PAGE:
Will there be several new faces on North Vancouver School Board?

Somewhat overlooked with the election of CNV and DNV Mayors and Council, the school board election plays an important role in our community and it's being rumored that many of the incumbent school trustees will not be seeking re-election in 2014.  The only candidates/incumbents that have been said are running again in 2014 are Francis Stratton and Cyndi Gerlach. Barry Forward is rumored to be seeking a Distinct council seat and  Mike McGraw is just not running at all. It could mean as many as six of the eight seats will be up for grabs.

There has been little or no coverage in the North Shore News about the looming School Trustee vacancies probably because they are waiting for the nomination deadline on October 10th.

Monday, July 28, 2014

Some interesting observations from retiring City Councillor Guy Heywood's Blog http://www.guyheywood.ca/blog-thoughts-of-a-retiring-councillor/the-coming-dearth-of-democracy-in-north-vancouverand-some-of-the-consequences

 
While democracy may not be dead at the local level in North Vancouver, there is going to be less of it in the future. There are going to be fewer opportunities for citizens to have influence on their local governments for several reasons:

1. Longer terms. After the election in November it will be four years until the next one. So if you don't like the direction your mayor and council are going, it be an extra year before you will be able to vote them out.

2. The provincial government's failure to reform local election financing.  Developers and unions that have the greatest interest in council decisions and which are the main contributors to the campaigns of Councillors and Mayors that support their objectives, are free to continue to do so and their better financed campaigns will drown out the voices of independents and suppress serious discussion about the future of our communities.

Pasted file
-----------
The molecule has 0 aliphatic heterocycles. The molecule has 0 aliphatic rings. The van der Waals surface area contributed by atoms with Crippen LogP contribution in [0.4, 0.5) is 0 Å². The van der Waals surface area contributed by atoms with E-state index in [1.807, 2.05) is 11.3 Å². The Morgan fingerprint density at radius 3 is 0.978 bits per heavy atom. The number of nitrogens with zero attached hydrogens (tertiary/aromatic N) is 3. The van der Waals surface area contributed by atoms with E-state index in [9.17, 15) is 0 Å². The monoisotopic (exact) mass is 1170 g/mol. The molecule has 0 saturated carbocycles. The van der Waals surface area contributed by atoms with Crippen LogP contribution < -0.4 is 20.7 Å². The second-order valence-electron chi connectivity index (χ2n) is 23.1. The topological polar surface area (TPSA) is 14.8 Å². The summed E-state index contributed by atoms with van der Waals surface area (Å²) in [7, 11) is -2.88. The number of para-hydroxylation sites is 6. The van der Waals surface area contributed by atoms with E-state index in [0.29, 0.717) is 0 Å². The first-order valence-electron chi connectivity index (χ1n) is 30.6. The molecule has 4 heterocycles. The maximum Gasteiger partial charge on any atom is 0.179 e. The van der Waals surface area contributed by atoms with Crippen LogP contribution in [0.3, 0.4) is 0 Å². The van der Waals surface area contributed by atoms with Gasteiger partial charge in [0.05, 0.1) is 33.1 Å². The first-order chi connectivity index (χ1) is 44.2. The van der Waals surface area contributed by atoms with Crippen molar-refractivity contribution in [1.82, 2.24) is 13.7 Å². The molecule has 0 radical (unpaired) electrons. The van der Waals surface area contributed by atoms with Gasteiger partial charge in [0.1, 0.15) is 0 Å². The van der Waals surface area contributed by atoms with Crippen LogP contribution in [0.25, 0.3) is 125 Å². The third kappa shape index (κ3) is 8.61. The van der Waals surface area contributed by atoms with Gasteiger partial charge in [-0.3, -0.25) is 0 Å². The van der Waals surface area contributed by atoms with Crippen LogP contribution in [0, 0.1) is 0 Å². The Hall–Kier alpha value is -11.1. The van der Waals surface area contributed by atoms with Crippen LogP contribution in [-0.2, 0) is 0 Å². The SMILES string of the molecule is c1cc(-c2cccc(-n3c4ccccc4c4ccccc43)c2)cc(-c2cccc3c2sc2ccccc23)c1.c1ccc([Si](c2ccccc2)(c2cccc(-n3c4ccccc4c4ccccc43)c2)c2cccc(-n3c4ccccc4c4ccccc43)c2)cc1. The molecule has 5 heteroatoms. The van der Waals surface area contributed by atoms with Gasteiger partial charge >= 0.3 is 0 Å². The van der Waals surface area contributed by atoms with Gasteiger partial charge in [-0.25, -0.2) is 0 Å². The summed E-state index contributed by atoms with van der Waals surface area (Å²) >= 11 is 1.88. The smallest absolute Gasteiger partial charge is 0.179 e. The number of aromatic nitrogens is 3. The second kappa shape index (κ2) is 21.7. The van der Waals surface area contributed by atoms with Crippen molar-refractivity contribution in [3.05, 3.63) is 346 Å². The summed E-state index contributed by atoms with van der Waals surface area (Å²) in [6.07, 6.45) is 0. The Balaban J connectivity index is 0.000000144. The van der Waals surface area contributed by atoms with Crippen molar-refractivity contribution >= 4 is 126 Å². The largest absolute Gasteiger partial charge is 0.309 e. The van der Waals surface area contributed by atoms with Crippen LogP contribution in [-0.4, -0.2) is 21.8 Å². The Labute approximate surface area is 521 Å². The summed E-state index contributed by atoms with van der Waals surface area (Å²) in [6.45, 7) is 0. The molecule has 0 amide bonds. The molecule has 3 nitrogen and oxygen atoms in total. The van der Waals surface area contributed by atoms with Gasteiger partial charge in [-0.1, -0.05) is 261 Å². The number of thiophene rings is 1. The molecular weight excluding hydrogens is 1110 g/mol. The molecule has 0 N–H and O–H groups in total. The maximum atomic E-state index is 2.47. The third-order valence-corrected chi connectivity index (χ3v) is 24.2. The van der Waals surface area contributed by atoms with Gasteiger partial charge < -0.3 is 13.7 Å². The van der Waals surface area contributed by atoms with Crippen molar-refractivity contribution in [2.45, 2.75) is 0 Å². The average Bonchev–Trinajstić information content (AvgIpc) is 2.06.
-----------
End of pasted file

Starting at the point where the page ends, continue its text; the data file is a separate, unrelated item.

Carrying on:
3. Official Community Plans are pretty much finished. The District finished theirs last year and the the City is almost finished it's latest one. In the City, staff is seeking to extend the horizon of the plan to 30 years.  Most planners would prefer not to expose the land use planning process to public scrutiny any more frequently than absolutely necessary.  It could be 20 years longer until the next mandatory review of the plan and opportunity to ask planners fundamental questions about land use policy and its impact on the community.

4. Media restructuring. The ability of local media to provide coverage of local politics in smaller municipalities is already overtaxed given the revenue sources they have available to them.  The editorial and reporting capability North Vancouver Outlook was a victim of the last wave of retrenchment.  Social media (Twitter, Facebook and blogs) is growing, but it is not clear if it can fill the gap.

Adding to the challenge in North Vancouver, there is likely a majority of people who don't know if their government is the one on 14th and Lonsdale or the one at 29th and Mahon.  Is their biggest concern a shared service (police, recreation)? Or is it a duplicated one (library, fire halls)? Do they want a bike lane on the north side of parts of Keith Road or 29th Street (District) or on the south side (in the City) and who is responsible for painting the line down the middle?  I can understand why someone not directly involved in local politics loses patience and gives up.

Normal pressures of everyday life just don't leave enough time to figure out how vote or otherwise influence our complicated local government structure. Without declared parties to frame the issues and connect them to overarching ideologies and perspective, the citizen who may want to vote feels lost and, 4 times out of 5 in North Vancouver, they don't bother other to participate at all in the election of the government that arguably influences their lives the most on a day to day basis.

Mind you, it is also possible that people who are lucky enough to live in a place as fabulous as North Vancouver are predisposed to trust that the people in charge will do the right thing.

But what if those people in charge, blinded by inertia and self interest, are not doing right by the community? What if there is an unacceptable level of duplication and lack of coordination between North Vancouver’s two governments 15 blocks apart? What if this becomes painfully obvious when long term plans for land use, density and infrastructure are being developed? And what if it is getting worse the longer it is allowed to persist?